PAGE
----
Augustine Sokolovski

According to the life that has come down to us, Niphon of Cyprus was a wandering bishop. This was the name of a special type of ministry in the Ancient Church. Traveling preachers proclaimed the Gospel and gathered newly converted Christians into communities. Imitating the Apostles, who, according to the commandment of the Lord, moved from village to village to preach, and founding Churches, they did not remain for permanent service in any place. Thus, they hastened to convert as many people as possible to the faith, for, like all early Christians, they were convinced that the Lord would return soon in the Glorious Second Coming.

It is known that Niphon came from Egypt and preached in Cyprus. One of his mentors was the outstanding confessor of the faith and shepherd of the Alexandrian Church, Athanasius the Great (298–373). Unfortunately, the life of the saint does not contain specific historical indications of the years of his life and the place of his feat, but it a very edifying story. Thus, it reports that in his youth, already being a Christian, he was tempted by the pagan lifestyle, which was very strong in Alexandria at that time. So, he began to live like most people. By not worshiping pagan deities, he essentially became a pagan. For Christianity of that time, such falls into immorality were extremely harmful. Being a kind of “reverse gospel,” it led many away from the Church, and, most importantly, blocked access to it for those who thirsted for the truth but were afraid of temptations.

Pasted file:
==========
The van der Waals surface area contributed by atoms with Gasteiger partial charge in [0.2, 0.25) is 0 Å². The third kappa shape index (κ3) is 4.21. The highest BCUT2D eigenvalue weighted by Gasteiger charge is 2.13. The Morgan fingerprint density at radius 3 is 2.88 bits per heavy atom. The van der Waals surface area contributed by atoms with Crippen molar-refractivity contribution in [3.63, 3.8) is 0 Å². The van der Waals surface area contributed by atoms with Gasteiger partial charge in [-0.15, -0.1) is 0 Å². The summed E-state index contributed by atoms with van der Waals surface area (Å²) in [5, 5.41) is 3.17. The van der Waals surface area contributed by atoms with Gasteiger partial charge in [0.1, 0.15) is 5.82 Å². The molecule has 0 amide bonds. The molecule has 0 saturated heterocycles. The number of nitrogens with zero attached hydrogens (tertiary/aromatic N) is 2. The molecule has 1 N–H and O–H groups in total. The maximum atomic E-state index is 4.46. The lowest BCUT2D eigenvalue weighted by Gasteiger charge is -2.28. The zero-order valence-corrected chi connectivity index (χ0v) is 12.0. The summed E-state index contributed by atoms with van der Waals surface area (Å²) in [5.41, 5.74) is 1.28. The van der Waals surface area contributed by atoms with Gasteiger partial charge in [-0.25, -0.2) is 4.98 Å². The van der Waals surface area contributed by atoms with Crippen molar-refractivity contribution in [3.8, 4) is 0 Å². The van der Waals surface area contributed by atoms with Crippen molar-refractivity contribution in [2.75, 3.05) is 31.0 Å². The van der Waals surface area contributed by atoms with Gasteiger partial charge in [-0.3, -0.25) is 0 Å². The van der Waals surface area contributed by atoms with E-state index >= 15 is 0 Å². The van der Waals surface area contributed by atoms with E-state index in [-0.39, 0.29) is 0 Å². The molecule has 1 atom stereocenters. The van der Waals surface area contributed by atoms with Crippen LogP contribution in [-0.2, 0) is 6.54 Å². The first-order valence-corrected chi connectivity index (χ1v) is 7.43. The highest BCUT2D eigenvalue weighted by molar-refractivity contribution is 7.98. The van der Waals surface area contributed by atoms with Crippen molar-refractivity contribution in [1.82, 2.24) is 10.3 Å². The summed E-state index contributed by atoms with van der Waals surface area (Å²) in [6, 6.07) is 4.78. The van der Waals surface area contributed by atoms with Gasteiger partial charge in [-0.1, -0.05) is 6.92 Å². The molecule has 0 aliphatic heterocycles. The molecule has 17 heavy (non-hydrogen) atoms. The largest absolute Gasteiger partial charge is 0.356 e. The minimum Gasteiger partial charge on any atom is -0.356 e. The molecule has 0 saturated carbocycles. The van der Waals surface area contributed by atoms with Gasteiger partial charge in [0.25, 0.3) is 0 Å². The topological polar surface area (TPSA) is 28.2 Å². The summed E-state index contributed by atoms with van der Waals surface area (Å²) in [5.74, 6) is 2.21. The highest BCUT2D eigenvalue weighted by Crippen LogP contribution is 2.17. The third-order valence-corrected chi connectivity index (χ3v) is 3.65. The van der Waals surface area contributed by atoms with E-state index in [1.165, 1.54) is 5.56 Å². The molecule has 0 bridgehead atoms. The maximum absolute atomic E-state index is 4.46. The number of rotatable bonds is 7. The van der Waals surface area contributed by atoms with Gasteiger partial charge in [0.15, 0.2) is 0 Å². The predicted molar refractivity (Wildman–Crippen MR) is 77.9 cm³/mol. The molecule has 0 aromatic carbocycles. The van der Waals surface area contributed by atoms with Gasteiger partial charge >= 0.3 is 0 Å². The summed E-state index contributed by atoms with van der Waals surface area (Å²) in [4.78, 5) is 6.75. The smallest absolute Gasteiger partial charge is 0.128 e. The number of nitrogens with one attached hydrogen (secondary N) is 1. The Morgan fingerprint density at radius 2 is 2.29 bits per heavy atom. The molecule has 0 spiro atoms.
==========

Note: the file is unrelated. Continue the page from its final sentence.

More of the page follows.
Having been convicted of falling away from the path of the commandment by one of the Christians who knew him from his previous presence in the Church, he subjected himself to extreme asceticism, which helped him overcome himself and return to the Christian way of life. In gratitude to God for spiritual healing, Niphon, according to the commandment of the Apostle Paul in the Epistle to Timothy, devoted himself to “the ministry of an evangelist” (2 Tim. 4:5). His memory on the very eve of Christmas Eve, when the Church offers believers a particularly strict fast, teaches how important, useful and effective it is to exhaust the flesh in the fight against evil passions. Asceticism allows you to preserve yourself for yourself, for the Church, your neighbors and preaching.